Wait, what happened!
This tiny little human has a mind of its own!
And very soon the battles begin….
“You love your child and value your child’s progress. That’s wonderful and important. And I know that sometimes its easy to get single-mindedly caught up in achieving a particular milestone with your child. In your pursuit of your child’s progress, though, it is essential to temporarily relinquish any goal as soon as it causes a control battle with your child. In fact, control battles are one of the most disabling dealings you can have with your child. You want to avoid them whenever possible (except when safety is involved, of course.)” (Kaufman pg.133)
“WAIT! STOP RIGHT THERE! I’M THE BOSS AND IF I GIVE IN WHEN MY CHILD WANTS HIS OWN WAY AND TURNS TO MONSTER MODE, I RELINQUISH MY AUTHORITY AND CONTROL AS A PARENT! THAT IS NOT ONLY SCARY, BUT IT IS NOT GOING TO HAPPEN! “
But what you do not understand is that when you are controlling you GIVE UP your control automatically anyway.
Think about this…in your own life:
“When people…are in the throes of an experience where they don’t have control, don’t have understanding, and have too much input to process, [as all humans feel] they react in very particular ways. They put everything they have into gaining a sense of control. They seek out situations where they can exert their own autonomy, rather than having their experience dictated to them. And they powerfully resist any efforts to impose control upon them.” pg. 134
It is amazing that children have an innate fighting instinct to recognize when they feel threatened and out of control in a given situation and FIGHT to regain it no matter how big and powerful the opponent is. Even when we are taking about a tiny being who may not walk or even talk yet, and do not have a mature understanding of what they are doing.
“Think of a rope with a knot in it. I am holding fast to one end and you to the other. The harder you pull, the tighter the knot gets—’cause I ain’t letting go. You can never release the knot by pulling harder. The only way to release the knot is to let the rope go so that there is enough slack in it for the knot to loosen.”
“The key to understand is this: if you want your child to be less controlling (and thus more flexible and able to learn more, grow more, and ultimately achieve more goals), you have to give your child as much control as possible.”
“Most people’s first response when dealing with a controlling child is to try to “break” the child of his controlling behavior by wresting [forcing] control back from him.
Example: “YOU WILL EAT THIS OR ELSE! SIT THERE UNTIL IT IS ALL EATEN! I DON’T CARE IF YOU DON’T LIKE IT!” (And the child sits there and won’t eat…because you forced them to sit there.)
“Some of you might think: To function in the world, my child has to get used to doing things the right way, so I have to get him to do this particular thing the correct way now.”
“For others of you, the situation may be more in-the-moment pragmatic. You might think: I just have to get my child to brush his teeth (for example), and we’ll be done. I know he’s fighting me now, but soon it will be over, and it will be worth it because he’ll have clean teeth.”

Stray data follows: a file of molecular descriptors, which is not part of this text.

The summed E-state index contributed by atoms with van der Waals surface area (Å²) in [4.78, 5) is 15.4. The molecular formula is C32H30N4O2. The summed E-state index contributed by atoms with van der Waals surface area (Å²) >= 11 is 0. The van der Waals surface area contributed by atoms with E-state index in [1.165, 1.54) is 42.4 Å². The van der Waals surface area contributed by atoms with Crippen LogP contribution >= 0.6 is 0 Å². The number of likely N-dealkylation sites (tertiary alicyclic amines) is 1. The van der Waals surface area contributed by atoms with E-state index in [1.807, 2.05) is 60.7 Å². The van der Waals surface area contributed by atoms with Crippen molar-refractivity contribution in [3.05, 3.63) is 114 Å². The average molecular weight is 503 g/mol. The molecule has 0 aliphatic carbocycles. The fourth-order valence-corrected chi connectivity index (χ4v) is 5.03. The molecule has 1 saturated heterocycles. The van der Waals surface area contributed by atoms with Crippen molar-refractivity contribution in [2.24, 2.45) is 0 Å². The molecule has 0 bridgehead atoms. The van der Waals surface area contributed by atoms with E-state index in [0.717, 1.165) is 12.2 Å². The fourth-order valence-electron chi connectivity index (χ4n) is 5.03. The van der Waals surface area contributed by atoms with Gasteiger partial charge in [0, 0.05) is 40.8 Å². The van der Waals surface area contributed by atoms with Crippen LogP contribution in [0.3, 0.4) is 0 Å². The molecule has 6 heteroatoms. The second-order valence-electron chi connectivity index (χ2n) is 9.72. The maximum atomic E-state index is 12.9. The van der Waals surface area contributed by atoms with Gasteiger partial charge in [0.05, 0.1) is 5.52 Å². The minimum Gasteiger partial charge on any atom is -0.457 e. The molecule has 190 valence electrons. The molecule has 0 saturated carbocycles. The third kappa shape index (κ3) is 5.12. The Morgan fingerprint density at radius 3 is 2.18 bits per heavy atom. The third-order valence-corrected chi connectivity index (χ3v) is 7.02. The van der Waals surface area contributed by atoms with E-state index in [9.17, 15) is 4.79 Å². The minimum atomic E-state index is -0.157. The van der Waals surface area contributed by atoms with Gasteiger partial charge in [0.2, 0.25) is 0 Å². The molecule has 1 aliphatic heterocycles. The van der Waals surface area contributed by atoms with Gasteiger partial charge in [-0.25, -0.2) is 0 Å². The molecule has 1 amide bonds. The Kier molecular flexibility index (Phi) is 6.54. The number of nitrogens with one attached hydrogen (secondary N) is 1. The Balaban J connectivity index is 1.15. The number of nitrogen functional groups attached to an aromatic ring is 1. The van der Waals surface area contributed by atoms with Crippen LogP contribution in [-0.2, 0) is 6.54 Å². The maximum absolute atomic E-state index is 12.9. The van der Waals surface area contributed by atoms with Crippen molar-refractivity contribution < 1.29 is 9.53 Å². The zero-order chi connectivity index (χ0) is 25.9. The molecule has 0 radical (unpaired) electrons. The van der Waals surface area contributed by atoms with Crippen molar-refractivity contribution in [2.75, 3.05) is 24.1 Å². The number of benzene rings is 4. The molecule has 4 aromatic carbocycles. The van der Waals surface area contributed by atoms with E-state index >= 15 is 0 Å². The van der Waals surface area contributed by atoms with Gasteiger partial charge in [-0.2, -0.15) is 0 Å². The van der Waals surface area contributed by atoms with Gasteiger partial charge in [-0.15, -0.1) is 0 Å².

“If either of these scenarios resonates with you, it’s not only normal, it is totally understandable. You love your child,….but you have a million things you are juggling at once, and sometimes you may just be trying to get through your day.”
The problem is that going down this road with your child will end up being highly counterproductive. Asserting control over someone who is controlling leads to the person becoming more controlling, not less. You see, when your child’s control is challenged, he will feel compelled to dig his heels in and fight to reestablish control and personal autonomy.
But you see what happens is that “as you address the issue…you compromise interaction and learning long-term because you get a child who is not only more controlling but also associates learning or doing something that you want with coercion and unpleasantness.” pg. 136
The interaction between you and your child in this situation now loses harmony and the action you are both trying to control becomes contentious and negative. And when it happens over and over the control anger-meter rises, creating negative energy and unproductive growth.
Oh they can be forced because you are bigger and stronger. But you will teach them by fear not trust and your actions will give them a very loud message. That they do not have control. Then other symptoms will appear…
refusing even if they want something
This is not about allowing your child free reign without boundaries. This is not about not having them brush their teeth or sit at the table to eat. But it is about learning how to evaluate yourself as an adult and as a parent and to be the one who raises the white flag when the battle begins, because you are the more wiser of the opponents. It is about being attentive to why your child is trying to be in control because it is usually about being afraid, not understanding, not developmentally ready, or simply wanting more time. They are not trying to oppose you just to make you mad. They are telling you messages constantly with and without their words. Listen, look, empathize and give in or shape a situation to dissolve impending battles. Battles are counter productive in childhood.
I promise you…
you will get better eaters-
better and kinder players-
potty trained children-
children who do not bully or withdraw-
a happier family atmosphere-
children who feel safe to grow and make decisions-
Don’t take my words or the words from the book quotes…
Try it and see for yourself….
Your life will change but mostly the life of your child who wants to feel she has control of her life too.
Raun K. Kaufmans. (2014)...The Groundbreaking Method that has Helped Families All Over the World. New York, NY: St. Martin’s Griffin.